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Have you ever wanted to take a vacation at the spur of the moment? How about finally quitting that 9–to–5 job to do something you love – full-time podcaster or professional chase tag champ? (Yes, that’s a real thing!)
Being able to make these decisions and build the lifestyle we want for ourselves without having to worry about money is the financial freedom that many of us would love to have.
While it’s easy for us to daydream about a life where we could do all the things we want (and when we want), actually achieving financial freedom takes effort and hard work.
Hey, we’re not trying to be a wet blanket here – promise! All this means is that with a little patience, planning and discipline, you could put yourself on the path to financial freedom.
Read on as we take a look at five money habits that can help you get on your way.
Just as money can mean different things for different people, the idea of financial freedom, too, can vary from person to person. An important question to ask yourself at the beginning is: What does financial freedom mean to me?
Besides the general idea of being able to do the things you want without having to worry about money, it’s important to get specific. In other words, what goals would you want to achieve with your financial freedom?
Whatever your goals are, write them down. It’s usually not enough to just think about them in your head – we wish it were that simple! Writing down your goals (and being super specific about them) can help improve your chances of achieving them. By clearly spelling out what it is you actually want to achieve, you can then begin to set deadlines for yourself and work towards your goals in a tangible and measurable way.
To have the financial freedom you want, it’s important to have your finances in good shape. After all, a big part of financial freedom means that you have enough in savings and investments to live the lifestyle you want without having to worry whether you could afford it. In other words, money concerns won’t necessarily have to dictate every life decision you face if your finances are in good shape.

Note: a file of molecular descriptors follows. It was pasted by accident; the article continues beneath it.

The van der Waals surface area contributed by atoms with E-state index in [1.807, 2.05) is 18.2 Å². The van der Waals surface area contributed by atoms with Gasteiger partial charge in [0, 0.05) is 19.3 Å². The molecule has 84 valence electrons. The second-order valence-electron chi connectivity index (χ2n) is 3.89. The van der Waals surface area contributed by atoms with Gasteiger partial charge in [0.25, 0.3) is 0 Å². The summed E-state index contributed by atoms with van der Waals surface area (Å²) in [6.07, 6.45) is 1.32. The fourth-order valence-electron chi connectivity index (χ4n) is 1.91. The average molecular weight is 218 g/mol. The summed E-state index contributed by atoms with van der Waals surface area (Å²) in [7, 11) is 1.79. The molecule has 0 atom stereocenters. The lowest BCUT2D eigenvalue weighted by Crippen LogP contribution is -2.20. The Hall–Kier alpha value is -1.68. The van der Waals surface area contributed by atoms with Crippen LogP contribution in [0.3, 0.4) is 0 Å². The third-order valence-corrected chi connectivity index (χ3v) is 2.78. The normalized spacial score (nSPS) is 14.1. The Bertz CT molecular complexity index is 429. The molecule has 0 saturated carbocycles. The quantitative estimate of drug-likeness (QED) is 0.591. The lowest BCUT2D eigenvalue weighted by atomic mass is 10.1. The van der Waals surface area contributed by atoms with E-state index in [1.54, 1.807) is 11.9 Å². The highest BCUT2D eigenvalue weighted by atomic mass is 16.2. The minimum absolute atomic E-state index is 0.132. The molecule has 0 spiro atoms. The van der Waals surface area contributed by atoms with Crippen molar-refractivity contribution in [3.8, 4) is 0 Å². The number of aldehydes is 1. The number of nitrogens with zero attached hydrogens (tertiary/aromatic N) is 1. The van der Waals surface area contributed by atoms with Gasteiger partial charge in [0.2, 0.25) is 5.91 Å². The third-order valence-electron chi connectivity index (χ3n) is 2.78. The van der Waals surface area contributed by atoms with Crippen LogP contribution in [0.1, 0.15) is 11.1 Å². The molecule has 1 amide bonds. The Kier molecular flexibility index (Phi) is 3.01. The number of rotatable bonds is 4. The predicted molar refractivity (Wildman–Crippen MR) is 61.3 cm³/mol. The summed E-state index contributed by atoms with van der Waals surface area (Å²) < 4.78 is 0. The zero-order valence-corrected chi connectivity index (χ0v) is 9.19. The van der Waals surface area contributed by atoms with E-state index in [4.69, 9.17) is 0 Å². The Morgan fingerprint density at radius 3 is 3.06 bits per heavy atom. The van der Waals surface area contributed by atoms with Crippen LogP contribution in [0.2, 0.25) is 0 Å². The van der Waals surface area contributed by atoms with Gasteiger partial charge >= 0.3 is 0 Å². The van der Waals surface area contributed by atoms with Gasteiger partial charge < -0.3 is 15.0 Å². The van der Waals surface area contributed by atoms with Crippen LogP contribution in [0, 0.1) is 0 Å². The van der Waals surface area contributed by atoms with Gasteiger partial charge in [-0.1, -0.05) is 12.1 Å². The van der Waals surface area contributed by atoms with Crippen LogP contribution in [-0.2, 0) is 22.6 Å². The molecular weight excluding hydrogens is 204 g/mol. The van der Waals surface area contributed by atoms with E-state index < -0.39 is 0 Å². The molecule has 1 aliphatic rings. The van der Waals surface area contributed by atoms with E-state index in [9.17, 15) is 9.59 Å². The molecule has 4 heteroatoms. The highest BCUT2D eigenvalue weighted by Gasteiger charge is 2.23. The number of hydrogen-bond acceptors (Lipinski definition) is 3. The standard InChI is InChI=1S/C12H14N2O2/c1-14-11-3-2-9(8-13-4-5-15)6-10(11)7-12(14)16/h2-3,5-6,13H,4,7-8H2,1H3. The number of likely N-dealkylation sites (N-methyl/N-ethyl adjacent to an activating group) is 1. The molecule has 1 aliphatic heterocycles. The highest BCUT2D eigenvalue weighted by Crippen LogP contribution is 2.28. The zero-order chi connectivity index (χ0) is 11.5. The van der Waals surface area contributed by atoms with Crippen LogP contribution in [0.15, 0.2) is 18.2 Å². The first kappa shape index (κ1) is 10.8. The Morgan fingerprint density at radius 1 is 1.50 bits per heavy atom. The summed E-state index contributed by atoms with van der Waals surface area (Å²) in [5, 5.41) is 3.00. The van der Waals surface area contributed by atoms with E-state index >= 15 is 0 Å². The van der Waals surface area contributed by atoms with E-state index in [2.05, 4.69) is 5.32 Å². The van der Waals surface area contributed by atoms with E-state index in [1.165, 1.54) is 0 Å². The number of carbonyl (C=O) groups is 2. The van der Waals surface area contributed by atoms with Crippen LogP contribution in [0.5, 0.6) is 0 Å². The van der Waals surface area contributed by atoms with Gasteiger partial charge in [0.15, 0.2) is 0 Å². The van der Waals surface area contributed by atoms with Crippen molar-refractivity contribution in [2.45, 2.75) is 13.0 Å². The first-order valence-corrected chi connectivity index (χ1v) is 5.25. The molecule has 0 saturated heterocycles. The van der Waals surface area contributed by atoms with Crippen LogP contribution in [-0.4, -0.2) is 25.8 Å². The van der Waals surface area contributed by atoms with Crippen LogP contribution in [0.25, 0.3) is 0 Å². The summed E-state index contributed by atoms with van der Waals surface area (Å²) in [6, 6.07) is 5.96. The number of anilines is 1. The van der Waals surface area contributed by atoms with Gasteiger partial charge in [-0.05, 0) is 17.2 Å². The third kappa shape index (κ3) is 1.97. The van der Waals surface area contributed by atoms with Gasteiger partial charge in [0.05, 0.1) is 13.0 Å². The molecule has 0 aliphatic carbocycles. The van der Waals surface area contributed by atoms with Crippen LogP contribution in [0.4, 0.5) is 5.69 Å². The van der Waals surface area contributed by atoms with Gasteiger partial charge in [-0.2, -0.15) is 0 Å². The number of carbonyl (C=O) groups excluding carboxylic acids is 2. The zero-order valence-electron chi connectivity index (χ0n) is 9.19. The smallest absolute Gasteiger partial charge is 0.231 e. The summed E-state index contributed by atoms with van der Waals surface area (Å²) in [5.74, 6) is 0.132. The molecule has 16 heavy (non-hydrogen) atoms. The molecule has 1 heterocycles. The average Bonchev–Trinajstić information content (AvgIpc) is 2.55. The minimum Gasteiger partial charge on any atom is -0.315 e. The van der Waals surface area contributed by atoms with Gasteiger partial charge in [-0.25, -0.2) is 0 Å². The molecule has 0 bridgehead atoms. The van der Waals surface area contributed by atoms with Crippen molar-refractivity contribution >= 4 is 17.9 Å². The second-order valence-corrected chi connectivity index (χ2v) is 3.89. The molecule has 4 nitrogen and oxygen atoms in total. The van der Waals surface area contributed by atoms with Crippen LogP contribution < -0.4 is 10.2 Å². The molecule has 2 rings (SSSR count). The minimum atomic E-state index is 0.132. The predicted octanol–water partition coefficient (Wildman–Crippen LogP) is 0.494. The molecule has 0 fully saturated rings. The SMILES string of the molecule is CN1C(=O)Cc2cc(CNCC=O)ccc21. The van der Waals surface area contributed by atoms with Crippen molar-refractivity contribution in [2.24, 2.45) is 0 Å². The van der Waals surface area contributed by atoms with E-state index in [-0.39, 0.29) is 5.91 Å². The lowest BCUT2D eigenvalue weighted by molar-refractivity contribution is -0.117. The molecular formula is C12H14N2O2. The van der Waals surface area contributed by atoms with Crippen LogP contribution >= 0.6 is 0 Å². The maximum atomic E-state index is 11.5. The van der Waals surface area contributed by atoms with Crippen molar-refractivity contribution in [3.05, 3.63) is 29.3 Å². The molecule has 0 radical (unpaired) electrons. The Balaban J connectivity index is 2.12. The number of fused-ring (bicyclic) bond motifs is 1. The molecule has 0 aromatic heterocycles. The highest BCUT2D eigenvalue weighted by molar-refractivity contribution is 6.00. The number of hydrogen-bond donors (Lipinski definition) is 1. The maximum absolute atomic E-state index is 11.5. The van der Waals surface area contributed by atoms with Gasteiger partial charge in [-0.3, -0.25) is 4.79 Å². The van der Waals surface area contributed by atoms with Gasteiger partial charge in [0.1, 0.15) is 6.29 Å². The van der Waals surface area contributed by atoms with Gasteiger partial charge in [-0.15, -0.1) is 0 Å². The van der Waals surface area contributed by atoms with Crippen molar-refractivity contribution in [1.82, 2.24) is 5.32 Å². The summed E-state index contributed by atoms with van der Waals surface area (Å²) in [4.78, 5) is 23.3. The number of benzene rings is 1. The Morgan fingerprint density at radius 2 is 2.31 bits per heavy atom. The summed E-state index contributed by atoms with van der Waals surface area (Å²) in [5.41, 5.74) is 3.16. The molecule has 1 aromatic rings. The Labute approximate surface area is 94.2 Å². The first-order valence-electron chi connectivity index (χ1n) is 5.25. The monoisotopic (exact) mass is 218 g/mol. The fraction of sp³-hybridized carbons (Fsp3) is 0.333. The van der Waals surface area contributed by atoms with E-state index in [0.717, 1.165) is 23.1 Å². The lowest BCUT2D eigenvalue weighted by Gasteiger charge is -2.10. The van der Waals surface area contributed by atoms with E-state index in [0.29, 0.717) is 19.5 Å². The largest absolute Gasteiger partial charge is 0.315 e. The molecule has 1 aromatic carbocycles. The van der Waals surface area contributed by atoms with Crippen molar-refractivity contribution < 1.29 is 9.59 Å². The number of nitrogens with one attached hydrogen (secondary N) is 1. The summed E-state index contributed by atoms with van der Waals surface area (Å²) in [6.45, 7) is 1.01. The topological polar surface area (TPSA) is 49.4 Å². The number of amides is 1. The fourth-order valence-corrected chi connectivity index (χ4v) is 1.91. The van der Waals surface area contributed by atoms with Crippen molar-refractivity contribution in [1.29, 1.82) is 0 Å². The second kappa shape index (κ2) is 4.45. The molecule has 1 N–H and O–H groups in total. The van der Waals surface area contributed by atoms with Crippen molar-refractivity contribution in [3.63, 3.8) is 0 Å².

Having a budget and the discipline to stick to it each month is a great way to help you control your spending and stay on top of your savings goals.
If you’re not saving as much as you want right now, take a look at your monthly expenses and see if there are areas where you can make adjustments. For instance, are there certain recurring purchases or subscriptions you could do without? Are you being mindful of lifestyle inflation?
And these adjustments don’t have to be big, dramatic cuts, nor do you have to take on a minimalist lifestyle (unless you want to!). Remember, even small changes in your spending habits could make a big difference in your savings over time.
Keep in mind, too, that being mindful of your spending isn’t a one-and-done exercise because your financial situation is usually never static. Your income and your needs could always change, so it’s a good idea review and update your budget and spending habits on a regular basis.
Saving as much and as often as you can is another way that could help you reach financial freedom. How much you’ll need to live comfortably will vary from person to person. But a great way to help boost your savings is to automate your finances.
By putting your savings on autopilot, you won’t forget to pay yourself first whenever payday comes around. By automatically transferring a portion of your paychecks to your savings account, it could help you stay on track to reach your savings goals.
Don’t forget you can also automate your contributions to your retirement accounts as well. If your employer provides matching contributions, consider contributing as much as you can during each pay period. You might be surprised at just how quickly you can grow your nest egg by putting money aside consistently.
Good habits can take time to build, but with the help of automation, sticking to them can feel a lot easier.
Using credit responsibly is an important step in your journey towards financial freedom. While credit cards can be convenient, they can also cause a lot of headaches if you don’t pay your balances off in full and on time each month.
One reason why cards can be a hurdle to financial freedom is that debt from high–interest credit cards can impact your ability to build up your savings. The more you have to put towards making interest payments each month, the less you’re able to put towards your savings.